"There's kinda stuff that particularly in this day and age that guys should say, but I'm going to tell you what guys are thinking.  OK.  There's kinda stuff, there's stuff that we should be saying, particularly as a broadcaster, it is 2015, but this is the stuff that guys are really thinking.  Ladies, mums, we we don't like breastfeeding in public, we don't honestly, we don't".
Yes it's all a bit cringe isn't it "guys", yeah I'm young, hip and down with the kids.  I think he should give George Moss a shout and see how that goes down.

When a male caller argues that he does support breastfeeding in public, and it isn't always possible to time a baby's hunger, and anyway it's only social hangups that make it a problem; Alex sounding disbelieving tells him he must be scared of his wife too.  It left me wondering, how scary exactly is Mrs Dyke?  I have visions of her welcoming him home with a crowbar.

Perhaps that's why Alex seems to have some extreme fear of the female nipple?  Or maybe it's all nipples, leaving him with a phobia of changing rooms and hot days?

The poor bloke clearly has issues, so much so that when on a crowded bus with nowhere else to look (yes he really said that) he was forced to watch a breastfeeding mum. He states at first he didn't even realise what was going on, he thought she was just cuddling the baby - and then he realised *cue dramatic music*, she was secretly, underhandedly, discreetly breastfeeding!   He's obviously quite traumatised by the whole affair.

Ironically I'm sure he would've been the first to moan at being stuck on a bus with a crying baby too.

Alex is in fact so egocentric, he thinks that women should forgo their right to breastfeed in public, and babies shouldn't get to eat when hungry either - because (and I quote), it puts him in an embarrassing situation.

Do you think his producers were hastily trying to pass him notes pointing out those rights are protected by UK law?  Or that actually he might look a bit of a knob for suggesting his wants come before a baby's needs?  What about other things Alex sees that make him uncomfortable?

Let's be clear - this is not about breastfeeding versus formula.  It's not about a women sat on the bus with her breasts out on show (although I would argue we generally need to get over the whole issue with the female chest).  This was a mum sat, by his own admission discreetly breastfeeding her baby.

What's telling about his feelings towards women are his other comments.

He noted she was "quite a big girl", but what does her weight have to do with his story?  What if she had been slim, would it have been OK?  He comments that although dads care about their baby's health, it's not " a great look".   Alex has clearly bought into the notion that a female body and her breasts are there purely for the enjoyment of others and to be judged as such by the likes of him.

His first caller Brenda has similar bus rage; she witnessed a mum feeding her baby when he wasn't even crying.  Maybe Brenda had kids so long ago that she forgot crying is the last cue of hunger and that his attentive mum was probably responding to an early cue to prevent her baby becoming distressed.  Maybe her baby was premature or small and "forgets" to feed, so they're under instruction to feed the baby more frequently even when she doesn't cue?  Who knows?  Not Brenda that's for sure.  But then Brenda appears equally as outraged that the women took her rubbish off the bus with her, in a carrier bag, underneath the pushchair - so go figure.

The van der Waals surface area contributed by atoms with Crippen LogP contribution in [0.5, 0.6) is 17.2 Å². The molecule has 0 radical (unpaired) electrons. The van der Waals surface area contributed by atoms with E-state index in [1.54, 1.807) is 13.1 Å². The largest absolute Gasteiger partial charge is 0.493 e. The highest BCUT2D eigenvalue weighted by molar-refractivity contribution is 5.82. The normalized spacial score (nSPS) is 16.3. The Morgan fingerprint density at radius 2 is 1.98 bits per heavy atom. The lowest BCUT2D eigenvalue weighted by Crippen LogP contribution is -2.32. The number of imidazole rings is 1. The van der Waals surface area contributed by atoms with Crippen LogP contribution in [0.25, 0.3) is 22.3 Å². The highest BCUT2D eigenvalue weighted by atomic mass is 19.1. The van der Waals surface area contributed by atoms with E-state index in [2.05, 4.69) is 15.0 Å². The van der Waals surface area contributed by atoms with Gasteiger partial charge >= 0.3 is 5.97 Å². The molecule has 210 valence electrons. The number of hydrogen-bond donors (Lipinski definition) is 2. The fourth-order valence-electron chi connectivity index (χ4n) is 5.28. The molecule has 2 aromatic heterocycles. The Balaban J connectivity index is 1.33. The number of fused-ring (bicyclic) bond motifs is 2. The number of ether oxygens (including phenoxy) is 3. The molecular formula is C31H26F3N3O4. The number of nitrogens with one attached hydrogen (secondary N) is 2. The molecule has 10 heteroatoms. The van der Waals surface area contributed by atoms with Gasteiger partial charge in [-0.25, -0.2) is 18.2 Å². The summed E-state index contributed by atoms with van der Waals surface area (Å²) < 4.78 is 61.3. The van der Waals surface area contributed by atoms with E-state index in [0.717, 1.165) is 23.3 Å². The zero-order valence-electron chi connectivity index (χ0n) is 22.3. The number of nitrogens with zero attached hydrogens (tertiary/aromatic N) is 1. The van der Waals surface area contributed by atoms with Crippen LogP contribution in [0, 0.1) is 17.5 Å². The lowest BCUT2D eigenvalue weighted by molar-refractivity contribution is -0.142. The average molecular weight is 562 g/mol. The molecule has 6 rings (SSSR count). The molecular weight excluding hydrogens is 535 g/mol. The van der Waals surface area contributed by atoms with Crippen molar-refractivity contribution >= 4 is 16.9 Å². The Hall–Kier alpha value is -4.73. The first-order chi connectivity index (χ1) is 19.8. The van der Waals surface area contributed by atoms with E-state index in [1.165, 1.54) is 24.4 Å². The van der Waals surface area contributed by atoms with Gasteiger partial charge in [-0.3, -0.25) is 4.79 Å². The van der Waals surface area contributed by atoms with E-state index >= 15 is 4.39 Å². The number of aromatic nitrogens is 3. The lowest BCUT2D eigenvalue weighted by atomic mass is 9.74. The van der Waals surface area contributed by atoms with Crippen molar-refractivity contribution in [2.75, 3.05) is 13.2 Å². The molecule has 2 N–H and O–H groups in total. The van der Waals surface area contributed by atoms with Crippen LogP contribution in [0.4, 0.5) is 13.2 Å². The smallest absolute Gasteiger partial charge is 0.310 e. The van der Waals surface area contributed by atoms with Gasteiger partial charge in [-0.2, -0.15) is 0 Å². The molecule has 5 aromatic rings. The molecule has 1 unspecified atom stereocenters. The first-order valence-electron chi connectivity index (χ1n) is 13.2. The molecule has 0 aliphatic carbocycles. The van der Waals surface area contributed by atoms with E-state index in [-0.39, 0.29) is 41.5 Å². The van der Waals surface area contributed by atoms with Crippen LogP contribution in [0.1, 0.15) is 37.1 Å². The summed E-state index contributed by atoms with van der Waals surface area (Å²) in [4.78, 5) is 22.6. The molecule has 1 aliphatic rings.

His replies that "some women see this as their right of passage, and they're the kind of women that will be on women's hour", which was about where my jaw fell.
Giselle giving breastfeeding a bad name?

What follows only got worse, women who breastfeed in public are librarians with a moustache who "get them out because I'm going to feed the world" and "you wouldn't get the yummy mummy types doing it".  I'm guessing as oppose to the Katie Price type who get them out for fun.

Not only is this immature stereotyping about as offensive as claiming ISIS represents muslims everywhere, it's also as inaccurate.  Just for you to leer over Alex, some mums I think definitely fit the "yummy" category, breastfeeding in public.

I got a bit creeped out when he talks about "making love being the most normal thing in the world, but we don't do that in public"; as it suggests Alex can't separate breasts and sex, from an infant feeding.  The babies are eating Alex, just having their dinner...

He goes on to say he "blames earth mothers", as they're the ones "pushing boundaries" and making everyone else feel uncomfortable. I suspect some said similar when discussing desegregation, and without women "pushing boundaries" we would still be without the vote.  But don't let that stop your sexist outpourings Alex.

His third caller I'm sure impresses everyone at the start, by describing a "big black woman on the bus", before hastily saying that of course he had no problem that she was black.  Her baby was whingy (which would at least appease Brenda) and he couldn't believe she had a huge "melon" of a breast almost all outside her shirt with a baby on it!   He then recounts a story of blatant discrimination from an elderly woman - before saying actually he has no problem at all with public feeding.  Clearly he was more impressed by the giant breast than scared of it like Alex - who then asks whether breastfeeding women should wear a sign around their necks like a broken down car, or a hat saying "warning I may breastfeed"?  Please, please some WAHM knock up some of these?

I do genuinely have to wonder whether the Beeb are overworking their staff in the current climate?

The cynic in me (and two friends who are journalists) suspect actually his rants are really just a bid for publicity.  After all Alex Dyke has been around a while, yet who had a clue who he was until yesterday? Less than a couple of thousand Facebook "fans", hardly a cleb.  Did his ratings need a boost?

They say there's no such thing as bad publicity, which I guess it probably true if you want to be known for being an arse.  Well done Alex - that panned out really well for Mr Clarkson.